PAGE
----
Tuesday, January 05, 2010
Shall the Malthusians win?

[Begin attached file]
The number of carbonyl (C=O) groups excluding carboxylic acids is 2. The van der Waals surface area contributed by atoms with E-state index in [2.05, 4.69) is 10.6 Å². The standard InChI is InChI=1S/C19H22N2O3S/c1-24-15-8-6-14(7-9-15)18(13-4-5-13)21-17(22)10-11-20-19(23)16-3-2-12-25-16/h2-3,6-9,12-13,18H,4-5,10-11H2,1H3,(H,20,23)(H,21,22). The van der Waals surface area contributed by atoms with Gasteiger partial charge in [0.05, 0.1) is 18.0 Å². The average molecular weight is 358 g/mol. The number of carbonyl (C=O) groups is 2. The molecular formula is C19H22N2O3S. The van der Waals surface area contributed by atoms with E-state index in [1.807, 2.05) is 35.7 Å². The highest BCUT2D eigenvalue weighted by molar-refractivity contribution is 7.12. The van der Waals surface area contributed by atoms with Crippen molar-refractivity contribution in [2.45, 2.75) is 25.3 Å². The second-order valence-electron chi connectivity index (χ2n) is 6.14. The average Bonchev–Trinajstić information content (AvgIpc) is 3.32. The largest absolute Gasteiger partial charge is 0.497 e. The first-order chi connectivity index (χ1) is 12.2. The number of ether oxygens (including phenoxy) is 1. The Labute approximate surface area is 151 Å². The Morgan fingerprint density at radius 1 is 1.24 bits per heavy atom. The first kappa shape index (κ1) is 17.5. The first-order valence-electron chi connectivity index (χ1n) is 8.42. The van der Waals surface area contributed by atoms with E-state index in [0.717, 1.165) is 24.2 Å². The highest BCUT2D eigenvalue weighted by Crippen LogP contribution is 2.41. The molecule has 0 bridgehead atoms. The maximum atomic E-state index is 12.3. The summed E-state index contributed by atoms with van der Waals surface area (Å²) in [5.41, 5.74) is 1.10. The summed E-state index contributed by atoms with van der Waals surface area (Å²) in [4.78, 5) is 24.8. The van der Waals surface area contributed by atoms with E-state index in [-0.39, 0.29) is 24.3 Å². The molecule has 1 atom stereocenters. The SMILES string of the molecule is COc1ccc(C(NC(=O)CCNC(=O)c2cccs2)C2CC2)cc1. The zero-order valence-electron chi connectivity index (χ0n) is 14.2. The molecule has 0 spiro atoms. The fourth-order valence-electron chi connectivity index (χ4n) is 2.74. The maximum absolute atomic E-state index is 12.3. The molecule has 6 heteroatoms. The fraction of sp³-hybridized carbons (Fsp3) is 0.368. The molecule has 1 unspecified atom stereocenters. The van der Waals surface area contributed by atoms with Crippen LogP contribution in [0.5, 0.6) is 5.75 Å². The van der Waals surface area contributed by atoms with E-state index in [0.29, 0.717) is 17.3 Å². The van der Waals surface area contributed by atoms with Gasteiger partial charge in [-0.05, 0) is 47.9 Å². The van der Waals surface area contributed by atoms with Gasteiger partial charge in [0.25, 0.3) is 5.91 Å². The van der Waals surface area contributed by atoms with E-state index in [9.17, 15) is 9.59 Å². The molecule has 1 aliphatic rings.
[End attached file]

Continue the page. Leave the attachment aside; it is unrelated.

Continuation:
At Comment Central, Danny Finkelstein asks whether the United Kingdom can feed itself using its own agricultural output (link). The answer, he concludes, is that it is possible. I would like him to ask whether it is sensible.The Secretary of State for the Destruction of the Environment, Food and Rural Affairs, Hilary Benn, was on the Today programme this morning doing a passable impression of his father in arguing that the UK needs a Twenty-Year Agricultural Plan (src). He perceives a future food crisis, and the Bennite Solution is to make the UK self-sufficient in food by 2030. The factors which will make this crisis are the diminution of oil stocks, growing and increasingly wealthy populations in the developing world, and the disruption of marginal agricultural land by climate change.This is the modern, reheated version of the Malthusian crisis, first proposed by Thomas Malthus, an eighteenth-century British economist and vicar. (As an aside, this is another mark against church ministers dabbling in economics. They really aren't able.) Malthus believed that although population grows exponentially, output of food grows only linearly. You can see that on his prediction, we'd probably be well beyond the starvation point already.But we're not, even if isolated areas are sometimes pushed nearer to it than anyone would like. Why so? Because unforeseen technological development has made our agriculture more efficient over the years. We produce far more per acre now than we have done in history, thanks to fertilisers, machinery and scientific understanding of how best to grow crops.Benn's pessimistic assumption is the mistake that Malthus made: he thinks that we are as good at growing food as we ever can be, and output cannot increase much further either through efficiency or through completely new channels. I don't suppose that for one moment. We may run short of oil-based fertilisers if oil stocks become depleted, but other alternatives exist, and I expect someone will find a way to make them more cheaply and efficiently when the incentives are there for them so to do. [EDIT: apparently 'oil-based fertilisers' are a bit of a myth. But whenever oil stocks reach noticeable depletion, the increasing price of that factor in agriculture, however it arises, will be an incentive to move away to something cheaper.] Even if we can't eke much more out of the soil — and I find that hard to believe, on the basis of past history — we are moving towards an era of hydroponic farming (wiki) and, possibly, the growth of meat in the laboratory (wiki). In short, food production can still grow.So if we're not in any significant danger of running out of food, isn't self-sufficiency a good idea anyway? Again, no.It cannot possibly be more secure to rely on one country for all our food. We are far more secure if we rely on the world market, because there is a much greater potential supply out there than there ever could be over here. One hard frost could wreck the UK's food supplies, but it would be a major event which caused serious damage to the world agricultural market.It may seem attractive to a politician, who can have a Twenty-Year Plan emblazoned with his name, but acquiring all our food from one bread-basket is a dangerous, insecure proposition. Further opening our borders to food imports, including allowing in processed foods from developing countries, and stopping the mad Common Agricultural Policy which subsidises farmers at the taxpayer's expense, is a far better way to ensure our future food security.